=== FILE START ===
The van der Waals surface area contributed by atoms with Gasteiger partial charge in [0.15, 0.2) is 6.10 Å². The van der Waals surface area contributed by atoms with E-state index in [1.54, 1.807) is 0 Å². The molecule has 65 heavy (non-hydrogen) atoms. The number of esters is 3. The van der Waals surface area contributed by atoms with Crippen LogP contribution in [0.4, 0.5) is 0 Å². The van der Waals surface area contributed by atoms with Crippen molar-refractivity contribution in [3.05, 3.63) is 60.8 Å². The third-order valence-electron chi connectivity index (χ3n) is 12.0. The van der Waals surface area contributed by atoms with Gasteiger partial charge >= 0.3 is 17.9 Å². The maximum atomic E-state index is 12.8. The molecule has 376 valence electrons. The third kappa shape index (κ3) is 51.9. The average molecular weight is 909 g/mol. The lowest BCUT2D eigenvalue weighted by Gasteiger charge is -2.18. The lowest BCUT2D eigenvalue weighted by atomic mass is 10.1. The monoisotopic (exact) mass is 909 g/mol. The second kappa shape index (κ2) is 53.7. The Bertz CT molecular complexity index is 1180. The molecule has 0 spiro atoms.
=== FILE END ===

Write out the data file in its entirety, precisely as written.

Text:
The van der Waals surface area contributed by atoms with Gasteiger partial charge in [0.15, 0.2) is 6.10 Å². The van der Waals surface area contributed by atoms with E-state index in [1.54, 1.807) is 0 Å². The molecule has 65 heavy (non-hydrogen) atoms. The number of esters is 3. The van der Waals surface area contributed by atoms with Crippen LogP contribution in [0.4, 0.5) is 0 Å². The van der Waals surface area contributed by atoms with Crippen molar-refractivity contribution in [3.05, 3.63) is 60.8 Å². The third-order valence-electron chi connectivity index (χ3n) is 12.0. The van der Waals surface area contributed by atoms with Gasteiger partial charge >= 0.3 is 17.9 Å². The maximum atomic E-state index is 12.8. The molecule has 376 valence electrons. The third kappa shape index (κ3) is 51.9. The average molecular weight is 909 g/mol. The lowest BCUT2D eigenvalue weighted by Gasteiger charge is -2.18. The lowest BCUT2D eigenvalue weighted by atomic mass is 10.1. The monoisotopic (exact) mass is 909 g/mol. The second kappa shape index (κ2) is 53.7. The Bertz CT molecular complexity index is 1180. The molecule has 0 spiro atoms.